The primary aim of this project is to employ a randomized design to more closely study the role played by post-release aftercare in the outcomes of 300 criminal offenders who received in-prison substance abuse treatment. This study proposes to compare the relative effectiveness of TC aftercare to an Oxford House (OH) aftercare alternative that provides a supportive living environment without the professional treatment of TC aftercare. Bringing scientific methods to the examination of TCs and the OH community-based recovery models for addiction will help identify the active ingredients of these recovery settings. Typically, TC aftercare outcomes for prison TC graduates are compared to aftercare-as-usual, which can range across a wide variety of interventions. Few if any comparison groups have provided a residential setting that emphasizes socialization and abstinence from drugs and alcohol, a hallmark of TC aftercare settings. The proposed study will utilize ex-offenders randomly assigned to either TCs, OHs, or usual care post-release settings, and examine program effects (i.e., substance use, criminal and health outcomes), and economic factors associated with these models. Research findings from a study that contrasts these different approaches has the potential of influencing practice and informing policy.

Agency
National Institute of Health (NIH)
Institute
National Institute on Drug Abuse (NIDA)
Type
Research Project (R01)
Project #
5R01DA019935-05
Application #
8113415
Study Section
Human Development Research Subcommittee (NIDA)
Program Officer
Wiley, Tisha R A
Project Start
2007-08-07
Project End
2014-07-31
Budget Start
2011-08-01
Budget End
2014-07-31
Support Year
5
Fiscal Year
2011
Total Cost
$601,234
Indirect Cost
Name
De Paul University
Department
Psychology
Type
Schools of Arts and Sciences
DUNS #
045694130
City
Chicago
State
IL
Country
United States
Zip Code
60604
May, Emily M; Hunter, Bronwyn A; Jason, Leonard A (2017) METHODOLOGICAL PLURALISM AND MIXED METHODOLOGY TO STRENGTHEN COMMUNITY PSYCHOLOGY RESEARCH: AN EXAMPLE FROM OXFORD HOUSE. J Community Psychol 45:100-116
Majer, John M; Beasley, Christopher; Jason, Leonard A (2017) Suicide Attempts and Personal Need for Structure Among Ex-Offenders. Int J Offender Ther Comp Criminol 61:334-346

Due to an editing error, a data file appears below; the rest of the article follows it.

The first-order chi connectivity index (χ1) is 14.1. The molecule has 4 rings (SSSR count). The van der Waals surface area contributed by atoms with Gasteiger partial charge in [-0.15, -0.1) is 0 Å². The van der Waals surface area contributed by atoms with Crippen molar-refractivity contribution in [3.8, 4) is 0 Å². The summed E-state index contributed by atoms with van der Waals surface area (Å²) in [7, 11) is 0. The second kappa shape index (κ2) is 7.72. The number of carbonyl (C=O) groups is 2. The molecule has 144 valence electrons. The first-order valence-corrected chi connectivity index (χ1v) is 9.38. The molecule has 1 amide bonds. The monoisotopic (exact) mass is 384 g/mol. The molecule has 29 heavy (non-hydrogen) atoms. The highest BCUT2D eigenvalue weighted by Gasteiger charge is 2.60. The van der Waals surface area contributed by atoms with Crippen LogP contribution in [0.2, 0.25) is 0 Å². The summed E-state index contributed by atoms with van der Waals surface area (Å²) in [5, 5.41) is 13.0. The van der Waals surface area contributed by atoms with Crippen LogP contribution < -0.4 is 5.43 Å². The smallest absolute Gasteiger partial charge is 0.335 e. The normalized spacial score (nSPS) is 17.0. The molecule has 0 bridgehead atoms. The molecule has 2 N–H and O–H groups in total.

Chavira, Dina; Jason, Leonard (2017) The Impact of Limited Housing Opportunities on Formerly Incarcerated People in the Context of Addiction Recovery. J Addict Behav Ther 1:
Isler, Brandon; Mineau, Megan; Hunter, Bronwyn et al. (2017) Relationship Themes Present between Parents and Children in Recovery Homes. Alcohol Treat Q 35:200-212
Majer, John M; Callahan, Sarah; Stevick, Kate et al. (2016) Social Influences on Abstinence Self-Efficacy among Justice-Involved Persons. J Soc Work Pract Addict 16:252-265
Stone, Ariel; Jason, Leonard A; Light, John M et al. (2016) The Role of Ego Networks in Studies of Substance Use Disorder Recovery. Alcohol Treat Q 34:315-328
Bustos, Yvita; Harvey, Ronald; Jason, Leonard A (2016) Important Activities Among Justice-Involved Individuals with Substance Use Disorders in Posttreatment Aftercare Settings. Alcohol Treat Q 34:415-424
Harvey, Ronald; Jason, Leonard A; Ferrari, Joseph R (2016) Substance abuse relapse in Oxford House recovery homes: A survival analysis evaluation. Subst Abus 37:281-5
Whipple, Christopher R; Jason, Leonard A; Robinson, W LaVome (2016) Housing and abstinence self-efficacy in formerly incarcerated individuals. J Offender Rehabil 55:548-563
Light, John M; Jason, Leonard A; Stevens, Edward B et al. (2016) A Mathematical Framework for the Complex System Approach to Group Dynamics: The Case of Recovery House Social Integration. Group Dyn 20:51-64

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